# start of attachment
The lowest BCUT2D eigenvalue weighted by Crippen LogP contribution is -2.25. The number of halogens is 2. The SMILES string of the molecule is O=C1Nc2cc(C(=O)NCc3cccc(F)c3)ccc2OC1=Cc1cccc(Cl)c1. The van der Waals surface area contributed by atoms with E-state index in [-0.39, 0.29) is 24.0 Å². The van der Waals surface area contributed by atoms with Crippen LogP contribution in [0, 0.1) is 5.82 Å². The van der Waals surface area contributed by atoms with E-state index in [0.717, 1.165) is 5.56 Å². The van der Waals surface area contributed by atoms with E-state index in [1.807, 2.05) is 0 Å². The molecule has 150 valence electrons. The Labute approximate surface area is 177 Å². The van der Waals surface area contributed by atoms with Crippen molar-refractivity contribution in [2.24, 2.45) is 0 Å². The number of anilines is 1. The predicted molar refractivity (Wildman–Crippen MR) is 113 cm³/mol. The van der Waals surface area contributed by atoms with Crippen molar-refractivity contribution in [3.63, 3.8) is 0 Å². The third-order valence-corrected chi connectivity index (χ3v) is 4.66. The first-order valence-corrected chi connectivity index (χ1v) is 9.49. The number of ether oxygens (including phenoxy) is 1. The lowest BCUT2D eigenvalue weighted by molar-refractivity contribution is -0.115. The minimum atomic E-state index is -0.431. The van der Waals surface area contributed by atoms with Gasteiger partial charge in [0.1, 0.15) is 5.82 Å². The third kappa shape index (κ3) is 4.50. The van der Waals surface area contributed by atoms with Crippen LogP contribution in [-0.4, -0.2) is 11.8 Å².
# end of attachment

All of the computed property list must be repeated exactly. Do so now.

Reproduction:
The lowest BCUT2D eigenvalue weighted by Crippen LogP contribution is -2.25. The number of halogens is 2. The SMILES string of the molecule is O=C1Nc2cc(C(=O)NCc3cccc(F)c3)ccc2OC1=Cc1cccc(Cl)c1. The van der Waals surface area contributed by atoms with E-state index in [-0.39, 0.29) is 24.0 Å². The van der Waals surface area contributed by atoms with Crippen LogP contribution in [0, 0.1) is 5.82 Å². The van der Waals surface area contributed by atoms with E-state index in [0.717, 1.165) is 5.56 Å². The van der Waals surface area contributed by atoms with E-state index in [1.807, 2.05) is 0 Å². The molecule has 150 valence electrons. The Labute approximate surface area is 177 Å². The van der Waals surface area contributed by atoms with Crippen molar-refractivity contribution in [2.24, 2.45) is 0 Å². The number of anilines is 1. The predicted molar refractivity (Wildman–Crippen MR) is 113 cm³/mol. The van der Waals surface area contributed by atoms with Crippen molar-refractivity contribution in [3.63, 3.8) is 0 Å². The third-order valence-corrected chi connectivity index (χ3v) is 4.66. The first-order valence-corrected chi connectivity index (χ1v) is 9.49. The number of ether oxygens (including phenoxy) is 1. The lowest BCUT2D eigenvalue weighted by molar-refractivity contribution is -0.115. The minimum atomic E-state index is -0.431. The van der Waals surface area contributed by atoms with Gasteiger partial charge in [0.1, 0.15) is 5.82 Å². The third kappa shape index (κ3) is 4.50. The van der Waals surface area contributed by atoms with Crippen LogP contribution in [-0.4, -0.2) is 11.8 Å².